Also worthy of special note are the excellent appendices. Miller has included a brief annotated chronology of the Mille Miglia, a list of the top ten finishers for each race (along with their race times), a variety of other statistical tables, and route maps. The latter are something particularly worth getting excited about – they are clear, attractive, easy-to-read, and make an invaluable reference while you're reading the book. The Mille Miglia was run to twelve different configurations, and the maps make it easy to see at a glance how the course was changed from one year to the next. Also included (but less useful unless you're English) is a map that shows how a 1000 mile race might be laid out in England.

It's invariably the people involved that make stories such as this interesting, as illustrated by the following excerpt.

"The enthusiasm of the young race fans was tremendous and most of them dreamed of the day when they would be old enough to get a competition licence and take part in the great event themselves. In 1955 two young boys aged twelve and ten, who lived on the route in Verona, decided that they could not wait.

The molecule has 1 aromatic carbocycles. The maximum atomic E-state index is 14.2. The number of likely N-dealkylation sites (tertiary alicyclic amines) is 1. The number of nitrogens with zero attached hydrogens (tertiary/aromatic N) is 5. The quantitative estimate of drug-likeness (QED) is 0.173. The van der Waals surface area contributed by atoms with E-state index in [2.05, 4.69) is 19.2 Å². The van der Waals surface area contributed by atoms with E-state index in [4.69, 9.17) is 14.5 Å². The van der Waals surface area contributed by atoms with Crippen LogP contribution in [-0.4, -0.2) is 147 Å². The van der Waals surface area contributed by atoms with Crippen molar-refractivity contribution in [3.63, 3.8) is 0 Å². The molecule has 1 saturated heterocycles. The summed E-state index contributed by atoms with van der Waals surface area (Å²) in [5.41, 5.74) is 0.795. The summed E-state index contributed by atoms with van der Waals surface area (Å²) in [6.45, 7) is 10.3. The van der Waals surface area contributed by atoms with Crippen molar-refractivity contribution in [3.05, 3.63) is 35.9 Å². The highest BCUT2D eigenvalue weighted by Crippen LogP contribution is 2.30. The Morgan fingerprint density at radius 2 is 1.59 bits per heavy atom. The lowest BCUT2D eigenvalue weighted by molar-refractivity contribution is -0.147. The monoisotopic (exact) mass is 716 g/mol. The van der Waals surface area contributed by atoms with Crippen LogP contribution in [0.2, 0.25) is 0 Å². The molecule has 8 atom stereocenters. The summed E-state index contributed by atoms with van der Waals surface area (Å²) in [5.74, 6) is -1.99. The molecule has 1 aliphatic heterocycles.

"Knowing that the large group of little 500cc Fiats, the 'topolinos' or 'clockwork mice', would go through Verona in the dark, they borrowed their mother's similar car, painted on false race numbers and infiltrated the race without trouble. Driving at breakneck speed for mile after mile they were initially enjoying themselves. But they had made one mistake: they had not checked the fuel tank on the car and so they ran out of petrol and their race ended in tears at the side of the road. Race officials who walked over to the parked car were at first furious when it was discovered it was not a proper race car, then amazed to find that the occupants were not even teenagers. The boys were mildly rebuked and later driven home." (pp. 103-104).

This is not the place to look if you're after a comprehensive history of the Mille Miglia, but if you have any interest in the race at all then 'Conte Maggi's Mille Miglia' will complement the rest of your library nicely.

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Print Version

Volume 7, Issue 23
June 6th 2001

Atlas F1 Special

Jean Alesi's New Start
by Timothy Collings

Team Connaught: Remembrance of Things Fast
by Thomas O'Keefe

The Newey Saga

Why It Really Matters
by Roger Horton

The Point of Lauda
by Karl Ludvigsen

Canadian GP Preview

The Canadian GP Preview
by Ewan Tytler

Technical Preview: Montreal
by Will Gray

Focus: Piquet in Canada
by Marcel Schot


Elsewhere in Racing
by Mark Alan Jones

The Canadian GP Quiz
by Marcel Borsboom

Bookworm Critique
by Mark Glendenning

Rear View Mirror
by Don Capps

The Weekly Grapevine
by the F1 Rumors Team